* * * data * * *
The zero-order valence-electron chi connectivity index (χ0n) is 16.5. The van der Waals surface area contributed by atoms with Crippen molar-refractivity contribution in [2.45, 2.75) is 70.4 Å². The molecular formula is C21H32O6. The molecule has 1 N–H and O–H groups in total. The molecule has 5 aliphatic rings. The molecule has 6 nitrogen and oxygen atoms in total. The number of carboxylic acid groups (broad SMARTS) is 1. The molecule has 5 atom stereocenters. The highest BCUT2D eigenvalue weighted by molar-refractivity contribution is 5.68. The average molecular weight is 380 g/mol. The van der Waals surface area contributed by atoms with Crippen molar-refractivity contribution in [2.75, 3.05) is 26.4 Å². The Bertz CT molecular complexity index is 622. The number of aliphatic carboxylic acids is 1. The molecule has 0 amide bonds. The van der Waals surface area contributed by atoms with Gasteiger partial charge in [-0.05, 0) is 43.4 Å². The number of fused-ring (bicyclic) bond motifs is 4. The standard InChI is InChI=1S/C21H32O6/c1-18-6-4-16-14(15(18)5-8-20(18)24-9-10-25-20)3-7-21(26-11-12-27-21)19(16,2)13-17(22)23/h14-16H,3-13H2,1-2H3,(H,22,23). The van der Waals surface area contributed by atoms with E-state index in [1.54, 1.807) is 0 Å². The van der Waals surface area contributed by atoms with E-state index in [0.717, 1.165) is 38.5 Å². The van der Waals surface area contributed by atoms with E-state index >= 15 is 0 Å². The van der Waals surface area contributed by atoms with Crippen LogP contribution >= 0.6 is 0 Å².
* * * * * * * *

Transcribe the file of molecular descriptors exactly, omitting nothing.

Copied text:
The zero-order valence-electron chi connectivity index (χ0n) is 16.5. The van der Waals surface area contributed by atoms with Crippen molar-refractivity contribution in [2.45, 2.75) is 70.4 Å². The molecular formula is C21H32O6. The molecule has 1 N–H and O–H groups in total. The molecule has 5 aliphatic rings. The molecule has 6 nitrogen and oxygen atoms in total. The number of carboxylic acid groups (broad SMARTS) is 1. The molecule has 5 atom stereocenters. The highest BCUT2D eigenvalue weighted by molar-refractivity contribution is 5.68. The average molecular weight is 380 g/mol. The van der Waals surface area contributed by atoms with Crippen molar-refractivity contribution in [2.75, 3.05) is 26.4 Å². The Bertz CT molecular complexity index is 622. The number of aliphatic carboxylic acids is 1. The molecule has 0 amide bonds. The van der Waals surface area contributed by atoms with Gasteiger partial charge in [-0.05, 0) is 43.4 Å². The number of fused-ring (bicyclic) bond motifs is 4. The standard InChI is InChI=1S/C21H32O6/c1-18-6-4-16-14(15(18)5-8-20(18)24-9-10-25-20)3-7-21(26-11-12-27-21)19(16,2)13-17(22)23/h14-16H,3-13H2,1-2H3,(H,22,23). The van der Waals surface area contributed by atoms with E-state index in [1.54, 1.807) is 0 Å². The van der Waals surface area contributed by atoms with E-state index in [0.717, 1.165) is 38.5 Å². The van der Waals surface area contributed by atoms with E-state index >= 15 is 0 Å². The van der Waals surface area contributed by atoms with Crippen LogP contribution >= 0.6 is 0 Å².